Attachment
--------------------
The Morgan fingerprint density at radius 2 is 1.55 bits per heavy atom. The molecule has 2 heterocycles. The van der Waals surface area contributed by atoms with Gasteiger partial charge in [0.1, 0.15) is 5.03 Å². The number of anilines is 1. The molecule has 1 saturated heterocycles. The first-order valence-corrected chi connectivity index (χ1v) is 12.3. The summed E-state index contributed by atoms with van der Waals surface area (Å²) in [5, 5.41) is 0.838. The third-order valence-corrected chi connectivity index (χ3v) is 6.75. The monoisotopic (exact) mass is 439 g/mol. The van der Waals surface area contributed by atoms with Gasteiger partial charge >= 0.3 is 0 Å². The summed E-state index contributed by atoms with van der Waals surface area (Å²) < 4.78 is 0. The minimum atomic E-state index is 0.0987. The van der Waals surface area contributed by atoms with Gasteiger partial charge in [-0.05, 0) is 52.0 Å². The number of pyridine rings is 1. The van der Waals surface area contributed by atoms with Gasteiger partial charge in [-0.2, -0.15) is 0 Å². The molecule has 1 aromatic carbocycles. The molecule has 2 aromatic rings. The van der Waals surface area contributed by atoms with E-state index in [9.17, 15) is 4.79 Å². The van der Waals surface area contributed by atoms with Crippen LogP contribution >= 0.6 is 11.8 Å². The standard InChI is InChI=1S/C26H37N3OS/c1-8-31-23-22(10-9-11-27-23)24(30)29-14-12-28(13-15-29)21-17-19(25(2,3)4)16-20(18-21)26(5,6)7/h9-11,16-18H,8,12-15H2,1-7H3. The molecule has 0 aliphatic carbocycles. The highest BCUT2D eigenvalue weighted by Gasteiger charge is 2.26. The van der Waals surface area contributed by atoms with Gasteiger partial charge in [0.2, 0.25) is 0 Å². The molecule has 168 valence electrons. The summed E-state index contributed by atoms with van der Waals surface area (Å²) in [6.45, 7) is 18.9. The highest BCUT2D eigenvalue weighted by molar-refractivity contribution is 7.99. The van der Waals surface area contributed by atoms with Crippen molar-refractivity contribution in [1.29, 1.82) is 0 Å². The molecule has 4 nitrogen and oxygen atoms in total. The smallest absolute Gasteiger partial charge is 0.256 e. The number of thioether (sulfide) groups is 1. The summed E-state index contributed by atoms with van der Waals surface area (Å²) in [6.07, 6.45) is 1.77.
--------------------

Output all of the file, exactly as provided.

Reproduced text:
The Morgan fingerprint density at radius 2 is 1.55 bits per heavy atom. The molecule has 2 heterocycles. The van der Waals surface area contributed by atoms with Gasteiger partial charge in [0.1, 0.15) is 5.03 Å². The number of anilines is 1. The molecule has 1 saturated heterocycles. The first-order valence-corrected chi connectivity index (χ1v) is 12.3. The summed E-state index contributed by atoms with van der Waals surface area (Å²) in [5, 5.41) is 0.838. The third-order valence-corrected chi connectivity index (χ3v) is 6.75. The monoisotopic (exact) mass is 439 g/mol. The van der Waals surface area contributed by atoms with Gasteiger partial charge >= 0.3 is 0 Å². The summed E-state index contributed by atoms with van der Waals surface area (Å²) < 4.78 is 0. The minimum atomic E-state index is 0.0987. The van der Waals surface area contributed by atoms with Gasteiger partial charge in [-0.05, 0) is 52.0 Å². The number of pyridine rings is 1. The van der Waals surface area contributed by atoms with Gasteiger partial charge in [-0.2, -0.15) is 0 Å². The molecule has 1 aromatic carbocycles. The molecule has 2 aromatic rings. The van der Waals surface area contributed by atoms with E-state index in [9.17, 15) is 4.79 Å². The van der Waals surface area contributed by atoms with Crippen LogP contribution >= 0.6 is 11.8 Å². The standard InChI is InChI=1S/C26H37N3OS/c1-8-31-23-22(10-9-11-27-23)24(30)29-14-12-28(13-15-29)21-17-19(25(2,3)4)16-20(18-21)26(5,6)7/h9-11,16-18H,8,12-15H2,1-7H3. The molecule has 0 aliphatic carbocycles. The highest BCUT2D eigenvalue weighted by Gasteiger charge is 2.26. The van der Waals surface area contributed by atoms with Gasteiger partial charge in [0.2, 0.25) is 0 Å². The molecule has 168 valence electrons. The summed E-state index contributed by atoms with van der Waals surface area (Å²) in [6.45, 7) is 18.9. The highest BCUT2D eigenvalue weighted by molar-refractivity contribution is 7.99. The van der Waals surface area contributed by atoms with Crippen molar-refractivity contribution in [1.29, 1.82) is 0 Å². The molecule has 4 nitrogen and oxygen atoms in total. The smallest absolute Gasteiger partial charge is 0.256 e. The number of thioether (sulfide) groups is 1. The summed E-state index contributed by atoms with van der Waals surface area (Å²) in [6.07, 6.45) is 1.77.